• Family Law and Collaborative Divorce

    The collaborative divorce process operatives in an atmosphere to resolve your differences in a non-adversarial manner

Collaborative family law is a process that enables you and your spouse to resolve your differences in a non-adversarial manner, and to create solutions that are best for you and your family.  The collaborative family law process can be used not only in divorce, but also in separations, before marriage with pre-nuptial agreements, paternity and during marriage with a post-nuptial agreement.

The goal of collaborative law is to minimize, if not eliminate, the negative economic, social and emotional consequences of litigation to families. Choosing collaborative law requires a commitment to resolving differences justly and equitably.

How does the Collaborative Process Work?

The process operates in an environment grounded in transparency, good faith, cooperation and professional ethics.  You, your spouse and collaboratively trained attorneys enter into a participation agreement, which commits to resolve all issues without court intervention.  This commitment to settlement is memorialized in a binding agreement signed by both parties and their attorneys at the beginning of the collaborative process.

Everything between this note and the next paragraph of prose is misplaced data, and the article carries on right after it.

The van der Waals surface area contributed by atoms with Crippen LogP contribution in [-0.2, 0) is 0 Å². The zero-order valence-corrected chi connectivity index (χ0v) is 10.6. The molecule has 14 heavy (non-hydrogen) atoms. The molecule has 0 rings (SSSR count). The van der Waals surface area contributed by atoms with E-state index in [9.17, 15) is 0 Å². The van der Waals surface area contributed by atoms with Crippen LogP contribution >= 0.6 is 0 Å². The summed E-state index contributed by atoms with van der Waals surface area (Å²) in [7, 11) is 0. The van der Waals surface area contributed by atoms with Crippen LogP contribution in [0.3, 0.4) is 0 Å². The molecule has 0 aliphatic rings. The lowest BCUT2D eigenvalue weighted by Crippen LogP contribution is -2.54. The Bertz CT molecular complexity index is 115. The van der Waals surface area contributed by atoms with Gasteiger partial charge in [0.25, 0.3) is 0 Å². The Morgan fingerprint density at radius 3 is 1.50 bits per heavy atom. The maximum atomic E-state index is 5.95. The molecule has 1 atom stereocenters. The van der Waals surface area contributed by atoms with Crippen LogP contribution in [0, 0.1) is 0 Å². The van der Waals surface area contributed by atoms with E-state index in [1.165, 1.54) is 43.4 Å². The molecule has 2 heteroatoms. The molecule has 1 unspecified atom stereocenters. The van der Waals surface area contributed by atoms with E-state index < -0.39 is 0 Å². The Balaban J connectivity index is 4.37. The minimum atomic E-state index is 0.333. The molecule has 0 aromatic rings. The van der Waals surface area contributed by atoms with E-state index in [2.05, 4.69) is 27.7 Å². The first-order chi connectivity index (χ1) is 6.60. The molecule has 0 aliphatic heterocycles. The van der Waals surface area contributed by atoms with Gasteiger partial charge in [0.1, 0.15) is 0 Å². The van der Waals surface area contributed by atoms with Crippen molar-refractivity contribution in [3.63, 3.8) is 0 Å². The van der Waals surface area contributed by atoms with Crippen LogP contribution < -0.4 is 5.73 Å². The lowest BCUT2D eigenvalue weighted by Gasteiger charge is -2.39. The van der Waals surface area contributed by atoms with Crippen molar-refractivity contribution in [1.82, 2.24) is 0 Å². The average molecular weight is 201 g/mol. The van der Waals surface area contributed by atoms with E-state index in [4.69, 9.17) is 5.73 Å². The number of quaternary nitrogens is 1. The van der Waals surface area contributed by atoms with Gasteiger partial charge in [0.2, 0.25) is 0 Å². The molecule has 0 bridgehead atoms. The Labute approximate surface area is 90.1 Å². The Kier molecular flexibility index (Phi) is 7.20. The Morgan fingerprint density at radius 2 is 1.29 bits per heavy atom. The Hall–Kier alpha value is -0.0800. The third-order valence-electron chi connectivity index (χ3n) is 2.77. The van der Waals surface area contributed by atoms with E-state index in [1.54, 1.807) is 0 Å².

Do you use other professionals in the collaborative process?

An advantage of the collaborative process is the use of other collaboratively trained, neutral professionals such as accountants, a facilitator usually a professional trained as a mental health therapist or other experts, where the issues may require valuation of a business, appraisals or guidance on parenting or child issues.  In the collaborative process, the parties work with a neutral professional, who becomes part of the team and provides an even-handed view of relevant information to assist in providing options for settlement.  The neutral professional or professionals are hired as part of the collaborative team.  Whether neutral professionals are part of the team is a decision you make with your attorney.

How do I get started?

You will need to call a collaboratively trained attorney, such as Ms. Pelosi, to discuss how the collaborative process can benefit you and your spouse and any unique issues that may need to be considered.  Communication is important and is often at a low point when you are contemplating divorce.  The collaborative process is uniquely prepared to help you with any issues such as communication which may be hampering parenting or presenting a roadblock to resolving certain issues.

What kind of Family Law matters can be resolved through the collaborative process?

Most if not all family matters that can be brought to court or prepared pre-suit can be resolved through the collaborative process.  This includes pre-nuptial and post-nuptial agreements, Marital Settlement Agreements, parenting plans, and child support, as some examples.

What else do I need to know about the collaborative process?

The collaborative process cannot eliminate concerns about the disharmony, distrust and irreconcilable differences which have led to the current conflict and there is no guarantee that the process will be successful in resolving a dispute.

Participants must commit to protecting the privacy, respect and dignity of all involved, including the couple, attorneys and consultants.